By Rufus S. Berry II, MBA, Independent Political Consultant & Financial Expert
Democracy isn’t about competence when the electorate aren’t informed and educated, but popularity. Sadly, most Liberian would say for over 150 years, our people weren’t educated and were ill-informed.
The hypothesis has long been established that an informed electorate is a prerequisite for lasting democracy. If voters do not know what is going on in politics, they cannot rationally exercise control over government policy. Large-scale voter ignorance poses a serious danger to our emerging democracy after many years of civil unrest in our beloved country. It is particularly troubling at a time when the ruling party – The Unity Party – is questioning the credibility and integrity of both the National Election Commissions and the results of the October 10th presidential and legislative elections.
The 2017 presidential and legislative elections are unlike any other in Liberian history. The elections have shown that political leaders in our country don’t need to be competent, sincere or honest. They only need to appear to have these qualities. Most of all they need a story, a narrative. The hypothesis has now been established that the reality of the narrative is irrelevant, and could be completely at odds with the facts. The consistency and emotional appeal of the story are paramount and the perhaps, the most essential skill in political theater and the consumer culture is artifice and so it goes.
Many Liberians are asking and rightfully so, ‘Why Now?’ You were the government that appointed the chairman and every commissioner of the National Elections Commission (NEC) of the Republic of Liberia. You were the government that allowed a citizen of the United States of America to head NEC. So why now and where was UP?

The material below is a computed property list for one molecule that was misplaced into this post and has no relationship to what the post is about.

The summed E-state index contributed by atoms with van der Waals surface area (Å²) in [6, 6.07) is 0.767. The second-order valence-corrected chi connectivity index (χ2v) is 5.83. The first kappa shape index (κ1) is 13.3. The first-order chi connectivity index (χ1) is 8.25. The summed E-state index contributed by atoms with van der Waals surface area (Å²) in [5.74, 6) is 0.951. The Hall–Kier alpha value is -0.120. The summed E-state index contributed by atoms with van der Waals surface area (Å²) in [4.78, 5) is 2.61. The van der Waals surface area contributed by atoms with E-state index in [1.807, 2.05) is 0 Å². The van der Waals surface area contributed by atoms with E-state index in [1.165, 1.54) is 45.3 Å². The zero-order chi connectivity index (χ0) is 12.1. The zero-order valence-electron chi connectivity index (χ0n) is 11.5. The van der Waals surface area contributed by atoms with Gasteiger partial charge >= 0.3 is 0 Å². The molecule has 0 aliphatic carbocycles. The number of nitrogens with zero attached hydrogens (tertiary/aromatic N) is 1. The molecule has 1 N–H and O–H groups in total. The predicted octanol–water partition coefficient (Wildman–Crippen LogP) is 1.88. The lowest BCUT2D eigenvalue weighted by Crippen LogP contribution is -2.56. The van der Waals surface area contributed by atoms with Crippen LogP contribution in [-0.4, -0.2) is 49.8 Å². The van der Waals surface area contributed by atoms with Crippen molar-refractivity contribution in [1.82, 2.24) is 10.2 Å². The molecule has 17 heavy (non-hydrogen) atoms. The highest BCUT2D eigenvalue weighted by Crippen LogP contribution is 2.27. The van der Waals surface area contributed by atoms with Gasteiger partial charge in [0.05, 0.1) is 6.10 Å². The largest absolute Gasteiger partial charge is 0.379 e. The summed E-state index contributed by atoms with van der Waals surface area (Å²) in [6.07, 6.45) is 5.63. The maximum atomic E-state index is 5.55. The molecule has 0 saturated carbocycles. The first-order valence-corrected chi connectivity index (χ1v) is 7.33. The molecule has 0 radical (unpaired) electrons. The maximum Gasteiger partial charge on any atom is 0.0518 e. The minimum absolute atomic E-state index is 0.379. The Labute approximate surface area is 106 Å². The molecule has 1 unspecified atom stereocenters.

You were the government that allowed the code of conduct to pass without mounting an aggressing opposition. The political parties weren’t firm on the implementation of the code of conduct, therefore, as most Liberians are saying, the Supreme Court was left with no other choice but to go with perhaps what the president wanted. So why now, and where was UP?
Many Liberian are now saying President Ellen Johnson Sirleaf love for her son Robert Sirleaf perhaps supersedes her love for the Republic of Liberia…. They’re saying Robert Sirleaf had major influence in the appointments of some of the most incompetent and corrupt officials in her government, and Robert is now financially supporting CDC.” So why now, and where was UP?
The elections commission printed thousands of excess ballet boxes, which didn’t make sense at all. So, what was the UP position on this matter. So why now, and where was UP?
The President allowed ministers and heads of state own enterprises to resign and contest the October 9, elections. Immediately after the elections, they all went back to their respective jobs/positions after they had lost. So, what was the UP position on this matter. So why now, and where was UP?
UP is discussing boycotting the 2nd round, citing massive frauds in the 1st round and NEC incompetence. We understand there were irregularities. The question most Liberians are asking – do these irregularities rise to the level that would invalidate the process, as in the case with the Kenyan elections? Were the irregularities sufficient and significant to rise to the level where they could have changed the outcome of the elections? If so, why didn’t the Unity Party join forces with the Liberty Party from the beginning to protest the elections. So, what was the UP position on this matter. So why now, and where was UP?